Barbara H. Franklin, President Bush's nominee to become the next secretary of commerce, brings to the job splendid credentials as head of her own corporate consulting company.
With the U.S. economy still trying to crawl out of the hole it dug with its massive accumulation of debt in the 1980s, her apparent talent for making business tick is just what the White House needs.
It is also a plus that she is not scheduled to replace Robert A. Mosbacher until sometime next month, when he leaves to head Bush's reelection campaign.
That should give Franklin, one of the first women to graduate from the Harvard Business School, time to bone up on a crucial challenge to America's hope of regaining its global competitiveness--dwindling budgets for research and development. It will give her time to argue at the White House that there is nothing inherently wrong with the government's helping to pay for commercial research and development and that, in fact, it is inherently right if America is to hold its own in world trade.
The federal role in research is increasingly crucial because hard times are forcing too many companies to cut research budgets for any program that cannot promise reasonably quick profits.
This emphasis on immediate return has even invaded AT&T;'s Bell Laboratories, perhaps the best industrial think tank in the world, now being pressed to think less of basic research and more of gadgets to sell.
Research budgets are further threatened by impending raids on Defense Department funds that have been used on projects such as high-definition television, a technology with important defense and commercial applications.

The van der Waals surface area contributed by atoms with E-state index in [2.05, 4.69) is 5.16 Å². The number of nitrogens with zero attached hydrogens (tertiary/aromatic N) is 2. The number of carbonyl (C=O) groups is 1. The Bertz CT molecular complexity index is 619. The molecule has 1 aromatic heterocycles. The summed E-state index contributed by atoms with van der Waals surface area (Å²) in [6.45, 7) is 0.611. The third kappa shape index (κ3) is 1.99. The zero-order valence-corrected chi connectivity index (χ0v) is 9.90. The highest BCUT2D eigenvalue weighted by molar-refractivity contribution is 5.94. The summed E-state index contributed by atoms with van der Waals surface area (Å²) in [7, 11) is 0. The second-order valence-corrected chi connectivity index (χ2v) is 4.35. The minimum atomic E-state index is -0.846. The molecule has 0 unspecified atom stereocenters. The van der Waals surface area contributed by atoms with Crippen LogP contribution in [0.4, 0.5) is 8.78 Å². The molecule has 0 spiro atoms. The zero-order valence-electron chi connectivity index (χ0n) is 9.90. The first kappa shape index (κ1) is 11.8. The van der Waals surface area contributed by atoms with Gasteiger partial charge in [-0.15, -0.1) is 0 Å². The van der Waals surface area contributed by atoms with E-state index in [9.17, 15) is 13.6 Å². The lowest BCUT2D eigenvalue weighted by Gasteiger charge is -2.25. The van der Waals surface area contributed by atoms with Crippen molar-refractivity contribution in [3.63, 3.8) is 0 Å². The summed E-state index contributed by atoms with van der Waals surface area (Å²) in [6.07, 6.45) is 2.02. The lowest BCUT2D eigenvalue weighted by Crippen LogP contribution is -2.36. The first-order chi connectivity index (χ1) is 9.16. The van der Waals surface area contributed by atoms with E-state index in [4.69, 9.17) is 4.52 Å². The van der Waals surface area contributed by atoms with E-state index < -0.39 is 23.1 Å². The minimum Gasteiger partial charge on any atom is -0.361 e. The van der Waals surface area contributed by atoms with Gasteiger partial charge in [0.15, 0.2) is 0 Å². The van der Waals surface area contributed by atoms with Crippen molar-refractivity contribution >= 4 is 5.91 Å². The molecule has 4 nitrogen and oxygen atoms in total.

As of the late 1980s, California had a larger stake in maintaining healthy levels of research spending than any other state. Nearly 20% of all money spent on R&D; in the United States was spent on work in California laboratories and shops.
That also makes the Batelle Research Institute's forecast of R&D; spending for next year bad news generally and worse news for California. As Times writer Jonathan Weber reported this week, Batelle thinks private and government research spending will barely keep up with inflation in 1992.
The Bush White House too often worries about excessive government intervention in the economic process when it hears the words "more R&D.;" So venturing into tight budgets to find money for research on future American products will not be easy for Franklin--just rewarding for the nation if she prevails.